Weekly C++ 8- std::thread (II)

Well, it is time to continue our thread discussion. In this post, I am going to write about some supporting constructs that I believe you need to know while developing multithreaded applications for C++. As you may guess, most of the multithreading background information is given in my previous post, so if you have not read that post, I strongly suggest to check that first which can be accessed with below link:

Weekly C++ 7- std::thread (I)

Initially, I was planning to continue with synchronization constructs, but then decided to cover other constructs and devote a seperate post for that topic. Otherwise, the content of this post will be very much and hard to track. The topics that I will cover in this post are async, futures, promises, packaged_tasks and finally atomics. So, let us start.


async is the name of template functions that are provided in ‘<future>’ library. This methods are used to execute provided functions asynchronously (usually implemented as seperate thread that is not visible to developer) and returns the result (and status) in an instance of std::future which I will explain in next section. So, it can be seen as a high level construct for std::threads. As you may guess, you can pass functions, function pointers, function objects and lambda function to async function as well as parameters. Parameters expected by corresponding function can be passed to std::async() as arguments. Following sample code from its reference page summarizes its usage:

In addition to functions and parameters, std::async also accepts a launch policy parameter which can take three values:

  • std::launch::async
    • Guarantees the asynchronous behaviour i.e. passed function will be executed in seperate thread.
  • std::launch::deferred
    • Non-asynchronous behaviour i.e. function will be called when other thread will call get() on future object to access the shared state.
  • std::launch::async | std::launch::deferred
    • Its the default behaviour. With this launch policy it can run asynchronously or not depending on the load on system. But we have no control over it.

I am adding another sample code (from one of reference that I gave at the end of post) which I believe will help you to understand the std::async():

It should be noted that, the get() API of std::future object will block the current thread till corresponding task function completes its processing. Moreover, std::future object returned from std::async()  will also block when its destructor is called as illustrated below:

You can find more details about this in Scott’s blog post.

Now, it is time to look at std::future.

std::future & std::promise:

Another construct that come with C++ 11 is std::future. To use that, you should include ‘<future>’ library. In fact, it is used with async() methods as we saw in previous section as well as std::packaged_task and std::promise. So what is the use of std::future? You may guess that it is somehow related with returning values from threads (at least ones created by async) by looking at the sample given above.

Traditionally, you need to share data with corresponding thread via synchronization constructs such as mutexes which are used to protect it. Additionally, you need to also come up with a mechanisms to inform the caller about the result of operation (usually via std::conditional_variable). So what is alternative? Well, you may use std::future for this purpose.

It is again a class template and its object stores the value that will be provided by callee. In other words, it internally stores the value that will be assigned by callee (which of course protected by underlying mechanisms) and then let caller access this value via .get() API. It should be noted that if .get() method is called before callee set the value then this call will block the current thread till value is available.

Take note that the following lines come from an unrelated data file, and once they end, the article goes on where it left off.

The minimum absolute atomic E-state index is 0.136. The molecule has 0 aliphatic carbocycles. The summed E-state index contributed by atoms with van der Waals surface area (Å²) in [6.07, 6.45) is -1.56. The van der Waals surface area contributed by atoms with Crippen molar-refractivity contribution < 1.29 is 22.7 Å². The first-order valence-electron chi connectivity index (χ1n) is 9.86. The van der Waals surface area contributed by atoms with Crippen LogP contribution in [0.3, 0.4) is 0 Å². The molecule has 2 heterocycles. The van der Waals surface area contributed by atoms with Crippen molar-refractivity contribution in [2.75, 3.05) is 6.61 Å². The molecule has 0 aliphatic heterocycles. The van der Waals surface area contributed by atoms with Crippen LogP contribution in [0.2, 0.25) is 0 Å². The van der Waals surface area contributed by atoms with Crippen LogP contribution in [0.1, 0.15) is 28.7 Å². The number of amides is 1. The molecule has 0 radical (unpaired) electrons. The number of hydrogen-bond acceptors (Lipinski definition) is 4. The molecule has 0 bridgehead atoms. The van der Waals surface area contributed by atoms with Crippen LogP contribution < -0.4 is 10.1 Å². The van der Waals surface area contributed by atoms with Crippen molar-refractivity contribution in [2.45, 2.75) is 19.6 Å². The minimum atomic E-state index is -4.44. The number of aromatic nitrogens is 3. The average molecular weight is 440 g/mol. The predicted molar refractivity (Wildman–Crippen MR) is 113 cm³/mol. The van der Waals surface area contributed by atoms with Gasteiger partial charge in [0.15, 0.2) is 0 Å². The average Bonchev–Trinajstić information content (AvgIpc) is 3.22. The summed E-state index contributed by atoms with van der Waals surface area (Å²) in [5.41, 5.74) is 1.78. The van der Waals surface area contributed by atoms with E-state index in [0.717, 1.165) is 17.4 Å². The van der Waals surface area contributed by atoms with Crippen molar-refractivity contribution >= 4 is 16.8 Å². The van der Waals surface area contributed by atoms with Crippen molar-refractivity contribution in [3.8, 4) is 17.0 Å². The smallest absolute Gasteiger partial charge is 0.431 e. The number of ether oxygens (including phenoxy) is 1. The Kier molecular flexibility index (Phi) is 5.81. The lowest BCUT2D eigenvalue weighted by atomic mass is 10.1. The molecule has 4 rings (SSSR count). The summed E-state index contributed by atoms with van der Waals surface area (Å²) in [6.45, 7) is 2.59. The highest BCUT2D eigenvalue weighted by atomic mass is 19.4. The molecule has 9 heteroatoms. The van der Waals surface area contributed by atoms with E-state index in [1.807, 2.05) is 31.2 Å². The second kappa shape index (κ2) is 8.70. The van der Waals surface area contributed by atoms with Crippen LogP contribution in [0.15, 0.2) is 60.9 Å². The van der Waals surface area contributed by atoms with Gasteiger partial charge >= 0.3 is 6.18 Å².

Similarly, std::promise is also a class template and its object state a promise to set the value in future. So, each std::promise object has an associated std::future object that will give the value once it is set by the std::promise object. A std::promise object shares data with its associated std::future object and provides an interface for callee to set the value. The following diagram that took from the reference that I gave at the end, summarizes their relationship and how they are working together:

std::promise and std::future

A std::promise object represents an object whose value/error can be set. On the other hand, a std::future represents the result of a std::promise object. In other words, the caller of the future value/error will first create a std::promise and return one or more std::futures from it. Then it passes it to callee and the callee will either set a value or error on the std::promise objects passed. Afterall, all std::future objects can be checked to see if std::promise got resolved or rejected. Sample code given below illustrates this simple relationship:

If std::promise object is destroyed prior to setting the value and caller calls the get() API on associated std::future object, then an exception will be thrown. Another usage that might be required is multiple return values in which multiple std::promise objects can be passed to thread and the caller can obtain values from associated std::future objects.

Another good explanation is given by Rainer Grim in this post in which he summarizes these two constructs as follow:

A std::promise permits:

  • To set a value, a notification or an exception. That result can in addition delayed be provided by the promise.

A std::future permits:

  • To pick up the value from the promise,
  • To asks the promise, if the value is available,
  • To wait for the notification of the promise. That waiting can be done with a relative time duration or an absolute time point. => Replacement for condition variables,
  • To create a shared future (std::shared_future).

Now let us look at another sample code provided in given post which also illsutrate std::future and std::promise usages:

There is also another construct similar to std::future which is std::shared_future. Its description is best summarized with following description given in std::shared_future API document: